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Market Focus: Ferrous metals

2000 Ferrous metals

Ferrous scrap prices have risen a little in recent weeks for most merchants across the UK, but many feel that the market is still very uncertain.

Price increases of between £5 and £20 per tonne were reported throughout March, depending on the region. But most merchants said that material was scarce and the upwards movements in price had failed to create a noticeable improvement in trade.

Some businesses were buoyed by the recent price increases, albeit small ones, with a hope that they could signal an improving market. But this was tempered by a combination of months of unpredictability in the market and uncertainty about the future of Tata Steel’s Port Talbot plant and the industry as a whole, as MRW went to press.

One trader in the north-east said that prices had gone up £10 per tonne on average in March but expected the increase to be short-lived: “We’re paying £40 for light iron and between £70 and £80 for heavy. But trade is in fits and starts.”

Another reported a £5 increase but said trade was slow.

A merchant in Wales said there had been a couple of small increases recently, up around £10 in total. “But it has not really brought in any more people or any more material,” he said.

The story was similar in the Midlands, with operators reporting price increases of between £5 and £10.

“Gate trade has been slow this year,” one merchant said. “The increase in prices has probably helped a bit and brought a few more people out of the woodwork.” Another reported two small increases in March but did not anticipate any more price movements in the coming weeks.

“Everyone’s being a bit wary,” he said. “I think after the first price increase people were still cautious and it didn’t really do anything for business. So they have risen again. It has brought some people in very slowly. I don’t think it will change again.

“April is usually a busy month, so you can’t really tell, but if May is good, then we might have a good year.”

In general, operators across the UK said they were glad to see a couple of price increases in the market in recent weeks. One company said it was paying £15-£20 for light iron, the same as the previous month, and taking a small increase in margin to help pay for transportation and other costs.

Prices for April had yet to be confirmed as MRW went to press. Predictions of price movement were mixed, with some merchants feeling that they would go no further for the time being while others expected a further rise in the coming weeks.

One merchant in Scotland was seeing the benefit of export prices moving up, but said that trade still fell short of previous years despite being reasonably busy. Another was also unwilling to get their hopes up too much. “We’ve heard that prices are going up for April,” the merchant said. “Trade is slightly better and the increase in prices should improve business a little, but you don’t really know until it happens.”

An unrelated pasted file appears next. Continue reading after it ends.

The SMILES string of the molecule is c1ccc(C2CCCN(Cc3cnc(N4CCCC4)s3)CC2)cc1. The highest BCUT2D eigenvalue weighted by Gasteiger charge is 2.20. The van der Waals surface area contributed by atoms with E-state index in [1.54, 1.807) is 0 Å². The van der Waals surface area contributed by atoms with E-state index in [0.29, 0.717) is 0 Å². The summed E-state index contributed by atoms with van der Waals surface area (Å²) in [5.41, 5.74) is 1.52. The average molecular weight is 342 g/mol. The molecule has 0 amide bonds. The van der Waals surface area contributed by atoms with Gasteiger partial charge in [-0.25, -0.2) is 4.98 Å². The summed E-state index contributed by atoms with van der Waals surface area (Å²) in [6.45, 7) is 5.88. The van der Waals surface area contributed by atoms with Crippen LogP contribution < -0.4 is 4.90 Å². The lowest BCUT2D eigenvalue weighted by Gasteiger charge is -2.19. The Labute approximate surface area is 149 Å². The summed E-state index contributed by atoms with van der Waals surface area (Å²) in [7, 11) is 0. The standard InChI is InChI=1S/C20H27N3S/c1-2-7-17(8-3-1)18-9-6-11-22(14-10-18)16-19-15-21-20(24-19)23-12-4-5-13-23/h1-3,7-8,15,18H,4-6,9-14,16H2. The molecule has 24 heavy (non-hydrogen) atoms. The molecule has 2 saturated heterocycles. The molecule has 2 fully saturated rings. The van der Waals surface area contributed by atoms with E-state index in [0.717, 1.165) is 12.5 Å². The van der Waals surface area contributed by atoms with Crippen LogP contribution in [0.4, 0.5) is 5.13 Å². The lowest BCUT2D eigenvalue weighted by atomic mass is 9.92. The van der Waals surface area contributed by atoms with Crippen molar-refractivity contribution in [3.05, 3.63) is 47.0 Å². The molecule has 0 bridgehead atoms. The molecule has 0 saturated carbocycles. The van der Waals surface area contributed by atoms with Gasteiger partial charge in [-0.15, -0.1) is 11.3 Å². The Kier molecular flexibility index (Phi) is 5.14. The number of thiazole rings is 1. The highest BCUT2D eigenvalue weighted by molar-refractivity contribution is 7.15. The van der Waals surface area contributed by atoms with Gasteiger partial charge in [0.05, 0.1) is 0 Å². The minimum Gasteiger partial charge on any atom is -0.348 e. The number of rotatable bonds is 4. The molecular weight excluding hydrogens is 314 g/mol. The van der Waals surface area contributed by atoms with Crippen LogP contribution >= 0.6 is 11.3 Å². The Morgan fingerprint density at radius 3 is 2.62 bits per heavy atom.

Another operator was a little more optimistic despite describing trade as “atrocious” compared with this time last year. He added: “There is a glimmer of hope, there seems to be a little bit of a buzz around, but people are still very cautious.”

One north-west merchant said he was now paying a little more for better grades but business was still quiet.

“The higher prices haven’t really brought in more people,” the trader said. “They have been spoilt with bigger prices in recent years and they think it might go up a bit more. There still isn’t any material about. I don’t really know what’s going to happen this month.”

Another merchant in the region was feeling a little more optimistic than at the beginning of the year, but was still apprehensive.

“Prices are up £10 a tonne in the past couple of weeks and it has been quite busy,” he said. “I’m not sure it is bringing in more material, but business certainly feels better and is going in the right direction. I think April will stay on the same level.”

Merchants in the south reported price increases of between £10 and £20 in recent weeks, with varying effects on the level of gate trade.

“Gate trade is still very poor,” said one. “We have had a few more through the door recently but nothing to get excited about. I don’t know what will happen this month but I’d like to think prices will go up.”

Another had experienced a small upturn in trade, but was still unwilling to be too optimistic.

“Prices are up around £20 this month,” he said. “It seems like the market is picking up a bit. But there is no more material about and people aren’t coming in. It is quiet – this year hasn’t really started.”

  • MRW spoke to 15 merchants for this report

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